We all agree that it’s annoying to find combustion-engine cars hogging parking spaces reserved for charging. And it’s equally annoying when fully charged EVs are squatting them too. With record sales of EVs, charging stations will be taken by storm this summer.
Not charging more than you need to and leaving the charging spot as quickly as you can will be crucial this year to ensure rapid turnaround time at charge points. Planning for shorter, but more frequent stops will contribute to keeping EV turnaround time running like clockwork.
8. Avoid feisty driving just before charging
We’ve already discussed this in our article on 6 mistakes to avoid to preserve the lifespan of your EV battery. To preserve your battery, it is highly recommended not to accelerate excessively in the lead up to a charging stop.
Indeed, not only can regularly overheating the battery lead to premature damage, but it can also significantly slow down charging speed. Maximum charging performance is achieved at between 20 and 40°C. Of course, hot summer temperatures can compound this phenomenon.
You should also keep in mind that charging stations are equipped with safety mechanisms that slowdown the charging rate delivered when the weather is particularly hot. Charging stations that are not sheltered from the sun are particularly affected.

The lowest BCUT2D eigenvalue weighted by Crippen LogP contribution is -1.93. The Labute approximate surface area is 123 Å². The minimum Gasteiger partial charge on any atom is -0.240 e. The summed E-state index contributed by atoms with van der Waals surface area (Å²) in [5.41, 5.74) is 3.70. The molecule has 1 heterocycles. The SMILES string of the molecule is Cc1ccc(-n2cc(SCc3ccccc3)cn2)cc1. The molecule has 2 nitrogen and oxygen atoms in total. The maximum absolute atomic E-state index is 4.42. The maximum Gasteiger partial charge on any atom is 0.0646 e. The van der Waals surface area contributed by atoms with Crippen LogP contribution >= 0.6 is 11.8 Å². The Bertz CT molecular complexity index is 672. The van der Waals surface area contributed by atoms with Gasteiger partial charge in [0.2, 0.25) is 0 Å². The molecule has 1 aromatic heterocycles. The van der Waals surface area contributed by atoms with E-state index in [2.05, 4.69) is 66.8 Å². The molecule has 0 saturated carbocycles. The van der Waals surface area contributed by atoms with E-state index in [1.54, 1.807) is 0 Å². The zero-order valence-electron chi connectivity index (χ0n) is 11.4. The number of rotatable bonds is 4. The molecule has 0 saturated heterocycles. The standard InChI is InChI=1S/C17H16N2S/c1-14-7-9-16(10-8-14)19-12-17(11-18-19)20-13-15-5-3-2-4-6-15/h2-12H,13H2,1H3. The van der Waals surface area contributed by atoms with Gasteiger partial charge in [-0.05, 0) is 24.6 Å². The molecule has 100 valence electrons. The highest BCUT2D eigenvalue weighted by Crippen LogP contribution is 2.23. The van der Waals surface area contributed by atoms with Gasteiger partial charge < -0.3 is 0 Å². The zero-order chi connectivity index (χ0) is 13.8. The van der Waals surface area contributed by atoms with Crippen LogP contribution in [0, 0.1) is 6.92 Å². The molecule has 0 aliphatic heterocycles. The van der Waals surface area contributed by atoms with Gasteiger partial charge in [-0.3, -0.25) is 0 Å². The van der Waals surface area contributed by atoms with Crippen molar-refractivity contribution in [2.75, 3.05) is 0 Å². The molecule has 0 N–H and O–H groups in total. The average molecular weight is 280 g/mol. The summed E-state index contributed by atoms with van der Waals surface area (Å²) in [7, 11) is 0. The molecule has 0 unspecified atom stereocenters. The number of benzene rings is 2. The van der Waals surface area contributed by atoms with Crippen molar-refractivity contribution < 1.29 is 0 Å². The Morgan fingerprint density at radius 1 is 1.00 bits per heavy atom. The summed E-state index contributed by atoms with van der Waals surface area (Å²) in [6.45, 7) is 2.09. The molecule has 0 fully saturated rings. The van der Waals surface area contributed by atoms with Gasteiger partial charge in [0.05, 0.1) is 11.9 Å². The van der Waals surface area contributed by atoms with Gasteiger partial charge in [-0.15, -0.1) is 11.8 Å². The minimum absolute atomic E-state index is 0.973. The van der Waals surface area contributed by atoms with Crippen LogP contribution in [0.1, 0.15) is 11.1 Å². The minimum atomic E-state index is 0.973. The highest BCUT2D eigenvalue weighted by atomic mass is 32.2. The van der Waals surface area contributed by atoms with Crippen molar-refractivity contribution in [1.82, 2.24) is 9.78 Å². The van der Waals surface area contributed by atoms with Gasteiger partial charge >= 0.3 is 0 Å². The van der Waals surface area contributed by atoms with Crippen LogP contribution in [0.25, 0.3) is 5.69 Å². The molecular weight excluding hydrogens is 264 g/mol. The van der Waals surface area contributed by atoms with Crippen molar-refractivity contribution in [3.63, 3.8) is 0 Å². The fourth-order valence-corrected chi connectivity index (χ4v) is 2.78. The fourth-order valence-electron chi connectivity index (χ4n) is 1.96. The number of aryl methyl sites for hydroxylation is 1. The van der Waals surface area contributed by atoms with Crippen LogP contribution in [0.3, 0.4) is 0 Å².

9. Let another driver plug in first if their need is greater
Charging infrastructures are still insufficient to cater for the number of EVs on the road. If a driver has an urgent need to charge to avoid a breakdown, giving them priority will be greatly appreciated.
Mutual help between EV drivers is a key notion for Chargemap and we believe that by adopting the right attitude, we can make more people benefit from charging infrastructures.
10. Don’t forget Chargemap, your loyal travelling companion
To locate free charging stations, plan your next holidays by electric car and manage the cost of your charges, Chargemap is ever your faithful friend.
You can now access all the features on the Chargemap app free of charge! This includes all our advanced search filters to find charging stations that:
- have the highest score;
- are near services (toilets, restaurants, hotels etc.);
- don’t belong to a specific charging network.
And for even greater comfort of use, you can enjoy the Chargemap experience from your dashboard via Apple CarPlay or Android Auto.
Extra tip: enjoy the journey!
Our final tip – don’t forget that the journey is part of your holidays! We tend to think of the road trip as being the final haul before starting our holidays. Why not profit from travelling by electric car to take your foot off the accelerator and discover new sites? For example, you could stop off halfway through the journey to visit a place you have never been before. It is a great way of reducing the stress of travelling.
And what about you, do you have any good advice and tips for going on holiday by electric car?
The entire Chargemap team wishes you happy holidays on board your EV ☀️
To put an end to the hassle of long-distance driving,